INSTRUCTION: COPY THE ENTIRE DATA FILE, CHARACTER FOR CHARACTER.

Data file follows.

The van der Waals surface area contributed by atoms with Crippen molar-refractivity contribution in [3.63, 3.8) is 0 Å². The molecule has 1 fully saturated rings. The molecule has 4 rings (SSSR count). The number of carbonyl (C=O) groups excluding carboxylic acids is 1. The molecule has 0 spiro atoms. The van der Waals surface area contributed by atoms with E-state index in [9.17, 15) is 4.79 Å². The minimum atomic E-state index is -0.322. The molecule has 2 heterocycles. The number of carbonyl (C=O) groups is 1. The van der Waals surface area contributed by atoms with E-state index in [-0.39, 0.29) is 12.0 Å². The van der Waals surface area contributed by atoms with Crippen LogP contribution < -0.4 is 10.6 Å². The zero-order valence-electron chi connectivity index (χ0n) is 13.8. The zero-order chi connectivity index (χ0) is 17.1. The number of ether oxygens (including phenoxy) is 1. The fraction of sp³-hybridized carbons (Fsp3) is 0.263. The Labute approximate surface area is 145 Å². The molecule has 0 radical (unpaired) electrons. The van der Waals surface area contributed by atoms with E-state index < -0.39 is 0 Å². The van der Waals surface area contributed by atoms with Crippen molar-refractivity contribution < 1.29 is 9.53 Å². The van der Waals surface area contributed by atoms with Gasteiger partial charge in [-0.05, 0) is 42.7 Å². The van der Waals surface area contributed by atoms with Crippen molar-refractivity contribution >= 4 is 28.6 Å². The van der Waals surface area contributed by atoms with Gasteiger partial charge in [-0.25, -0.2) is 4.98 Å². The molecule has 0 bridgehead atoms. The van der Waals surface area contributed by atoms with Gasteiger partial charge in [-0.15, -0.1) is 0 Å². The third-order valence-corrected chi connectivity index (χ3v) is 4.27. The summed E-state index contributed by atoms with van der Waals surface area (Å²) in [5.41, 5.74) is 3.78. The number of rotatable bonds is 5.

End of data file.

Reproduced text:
The van der Waals surface area contributed by atoms with Crippen molar-refractivity contribution in [3.63, 3.8) is 0 Å². The molecule has 1 fully saturated rings. The molecule has 4 rings (SSSR count). The number of carbonyl (C=O) groups excluding carboxylic acids is 1. The molecule has 0 spiro atoms. The van der Waals surface area contributed by atoms with E-state index in [9.17, 15) is 4.79 Å². The minimum atomic E-state index is -0.322. The molecule has 2 heterocycles. The number of carbonyl (C=O) groups is 1. The van der Waals surface area contributed by atoms with E-state index in [-0.39, 0.29) is 12.0 Å². The van der Waals surface area contributed by atoms with Crippen LogP contribution < -0.4 is 10.6 Å². The zero-order valence-electron chi connectivity index (χ0n) is 13.8. The zero-order chi connectivity index (χ0) is 17.1. The number of ether oxygens (including phenoxy) is 1. The fraction of sp³-hybridized carbons (Fsp3) is 0.263. The Labute approximate surface area is 145 Å². The molecule has 0 radical (unpaired) electrons. The van der Waals surface area contributed by atoms with E-state index < -0.39 is 0 Å². The van der Waals surface area contributed by atoms with Crippen molar-refractivity contribution < 1.29 is 9.53 Å². The van der Waals surface area contributed by atoms with Gasteiger partial charge in [-0.05, 0) is 42.7 Å². The van der Waals surface area contributed by atoms with Crippen molar-refractivity contribution >= 4 is 28.6 Å². The van der Waals surface area contributed by atoms with Gasteiger partial charge in [-0.25, -0.2) is 4.98 Å². The molecule has 0 bridgehead atoms. The van der Waals surface area contributed by atoms with Gasteiger partial charge in [-0.15, -0.1) is 0 Å². The third-order valence-corrected chi connectivity index (χ3v) is 4.27. The summed E-state index contributed by atoms with van der Waals surface area (Å²) in [5.41, 5.74) is 3.78. The number of rotatable bonds is 5.